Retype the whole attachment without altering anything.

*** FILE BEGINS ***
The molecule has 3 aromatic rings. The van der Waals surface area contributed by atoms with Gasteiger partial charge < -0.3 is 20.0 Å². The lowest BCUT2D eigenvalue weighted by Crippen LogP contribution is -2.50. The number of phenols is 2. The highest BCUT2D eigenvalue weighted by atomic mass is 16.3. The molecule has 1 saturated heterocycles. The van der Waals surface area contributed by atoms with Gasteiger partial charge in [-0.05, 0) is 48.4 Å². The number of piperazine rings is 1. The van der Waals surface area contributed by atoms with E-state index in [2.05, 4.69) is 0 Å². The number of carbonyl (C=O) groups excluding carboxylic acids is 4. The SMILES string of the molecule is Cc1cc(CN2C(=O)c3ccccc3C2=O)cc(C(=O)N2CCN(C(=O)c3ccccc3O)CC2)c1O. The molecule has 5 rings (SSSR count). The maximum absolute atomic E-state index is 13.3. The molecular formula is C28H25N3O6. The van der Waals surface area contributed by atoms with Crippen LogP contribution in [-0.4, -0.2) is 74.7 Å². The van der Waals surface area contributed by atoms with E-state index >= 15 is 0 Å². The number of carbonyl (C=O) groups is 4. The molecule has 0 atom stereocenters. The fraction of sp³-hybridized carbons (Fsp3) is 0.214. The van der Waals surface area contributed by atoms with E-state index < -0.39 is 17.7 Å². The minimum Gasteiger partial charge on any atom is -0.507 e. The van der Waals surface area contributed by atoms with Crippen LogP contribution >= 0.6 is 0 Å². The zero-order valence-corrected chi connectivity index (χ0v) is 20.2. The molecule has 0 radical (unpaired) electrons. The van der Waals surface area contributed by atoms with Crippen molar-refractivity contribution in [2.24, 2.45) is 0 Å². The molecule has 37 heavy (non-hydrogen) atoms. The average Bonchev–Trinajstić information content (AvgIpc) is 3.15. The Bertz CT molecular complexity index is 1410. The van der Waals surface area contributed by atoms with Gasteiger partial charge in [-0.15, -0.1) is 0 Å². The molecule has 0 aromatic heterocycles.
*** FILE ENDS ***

The molecule has 3 aromatic rings. The van der Waals surface area contributed by atoms with Gasteiger partial charge < -0.3 is 20.0 Å². The lowest BCUT2D eigenvalue weighted by Crippen LogP contribution is -2.50. The number of phenols is 2. The highest BCUT2D eigenvalue weighted by atomic mass is 16.3. The molecule has 1 saturated heterocycles. The van der Waals surface area contributed by atoms with Gasteiger partial charge in [-0.05, 0) is 48.4 Å². The number of piperazine rings is 1. The van der Waals surface area contributed by atoms with E-state index in [2.05, 4.69) is 0 Å². The number of carbonyl (C=O) groups excluding carboxylic acids is 4. The SMILES string of the molecule is Cc1cc(CN2C(=O)c3ccccc3C2=O)cc(C(=O)N2CCN(C(=O)c3ccccc3O)CC2)c1O. The molecule has 5 rings (SSSR count). The maximum absolute atomic E-state index is 13.3. The molecular formula is C28H25N3O6. The van der Waals surface area contributed by atoms with Crippen LogP contribution in [-0.4, -0.2) is 74.7 Å². The van der Waals surface area contributed by atoms with E-state index >= 15 is 0 Å². The number of carbonyl (C=O) groups is 4. The molecule has 0 atom stereocenters. The fraction of sp³-hybridized carbons (Fsp3) is 0.214. The van der Waals surface area contributed by atoms with E-state index < -0.39 is 17.7 Å². The minimum Gasteiger partial charge on any atom is -0.507 e. The van der Waals surface area contributed by atoms with Crippen LogP contribution >= 0.6 is 0 Å². The zero-order valence-corrected chi connectivity index (χ0v) is 20.2. The molecule has 0 radical (unpaired) electrons. The van der Waals surface area contributed by atoms with Crippen molar-refractivity contribution in [2.24, 2.45) is 0 Å². The molecule has 37 heavy (non-hydrogen) atoms. The average Bonchev–Trinajstić information content (AvgIpc) is 3.15. The Bertz CT molecular complexity index is 1410. The van der Waals surface area contributed by atoms with Gasteiger partial charge in [-0.15, -0.1) is 0 Å². The molecule has 0 aromatic heterocycles.